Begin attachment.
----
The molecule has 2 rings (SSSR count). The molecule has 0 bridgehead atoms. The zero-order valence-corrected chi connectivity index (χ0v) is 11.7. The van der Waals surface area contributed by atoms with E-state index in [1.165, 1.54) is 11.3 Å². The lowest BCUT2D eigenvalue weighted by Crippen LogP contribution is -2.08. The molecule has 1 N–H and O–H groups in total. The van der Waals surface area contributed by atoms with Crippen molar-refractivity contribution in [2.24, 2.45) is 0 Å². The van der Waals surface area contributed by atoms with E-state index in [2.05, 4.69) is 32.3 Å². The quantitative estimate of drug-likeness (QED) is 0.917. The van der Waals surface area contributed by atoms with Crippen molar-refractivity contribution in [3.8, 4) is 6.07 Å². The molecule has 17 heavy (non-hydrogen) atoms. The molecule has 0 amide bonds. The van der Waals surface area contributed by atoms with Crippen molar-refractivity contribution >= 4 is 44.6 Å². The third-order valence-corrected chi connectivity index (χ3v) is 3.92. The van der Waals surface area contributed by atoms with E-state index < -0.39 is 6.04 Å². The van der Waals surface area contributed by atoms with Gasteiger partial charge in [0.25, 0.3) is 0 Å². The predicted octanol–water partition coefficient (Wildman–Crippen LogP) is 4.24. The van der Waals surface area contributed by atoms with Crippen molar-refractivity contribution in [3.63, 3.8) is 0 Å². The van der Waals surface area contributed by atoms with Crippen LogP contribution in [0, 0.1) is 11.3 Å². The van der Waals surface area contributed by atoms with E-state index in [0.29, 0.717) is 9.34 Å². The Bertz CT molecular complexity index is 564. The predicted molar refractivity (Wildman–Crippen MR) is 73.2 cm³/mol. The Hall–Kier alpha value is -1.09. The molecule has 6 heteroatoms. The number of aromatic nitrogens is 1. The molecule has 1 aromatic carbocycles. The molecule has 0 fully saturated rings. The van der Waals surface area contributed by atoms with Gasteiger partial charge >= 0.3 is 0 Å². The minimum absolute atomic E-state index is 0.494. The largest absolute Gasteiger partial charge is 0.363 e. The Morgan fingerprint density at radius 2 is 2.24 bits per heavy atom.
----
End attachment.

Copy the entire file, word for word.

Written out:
The molecule has 2 rings (SSSR count). The molecule has 0 bridgehead atoms. The zero-order valence-corrected chi connectivity index (χ0v) is 11.7. The van der Waals surface area contributed by atoms with E-state index in [1.165, 1.54) is 11.3 Å². The lowest BCUT2D eigenvalue weighted by Crippen LogP contribution is -2.08. The molecule has 1 N–H and O–H groups in total. The van der Waals surface area contributed by atoms with Crippen molar-refractivity contribution in [2.24, 2.45) is 0 Å². The van der Waals surface area contributed by atoms with E-state index in [2.05, 4.69) is 32.3 Å². The quantitative estimate of drug-likeness (QED) is 0.917. The van der Waals surface area contributed by atoms with Crippen molar-refractivity contribution in [3.8, 4) is 6.07 Å². The molecule has 17 heavy (non-hydrogen) atoms. The molecule has 0 amide bonds. The van der Waals surface area contributed by atoms with Crippen molar-refractivity contribution >= 4 is 44.6 Å². The third-order valence-corrected chi connectivity index (χ3v) is 3.92. The van der Waals surface area contributed by atoms with E-state index < -0.39 is 6.04 Å². The van der Waals surface area contributed by atoms with Gasteiger partial charge in [0.25, 0.3) is 0 Å². The predicted octanol–water partition coefficient (Wildman–Crippen LogP) is 4.24. The van der Waals surface area contributed by atoms with Crippen molar-refractivity contribution in [3.63, 3.8) is 0 Å². The van der Waals surface area contributed by atoms with Crippen LogP contribution in [0, 0.1) is 11.3 Å². The van der Waals surface area contributed by atoms with E-state index in [0.29, 0.717) is 9.34 Å². The Bertz CT molecular complexity index is 564. The predicted molar refractivity (Wildman–Crippen MR) is 73.2 cm³/mol. The Hall–Kier alpha value is -1.09. The molecule has 6 heteroatoms. The number of aromatic nitrogens is 1. The molecule has 1 aromatic carbocycles. The molecule has 0 fully saturated rings. The van der Waals surface area contributed by atoms with Gasteiger partial charge >= 0.3 is 0 Å². The minimum absolute atomic E-state index is 0.494. The largest absolute Gasteiger partial charge is 0.363 e. The Morgan fingerprint density at radius 2 is 2.24 bits per heavy atom.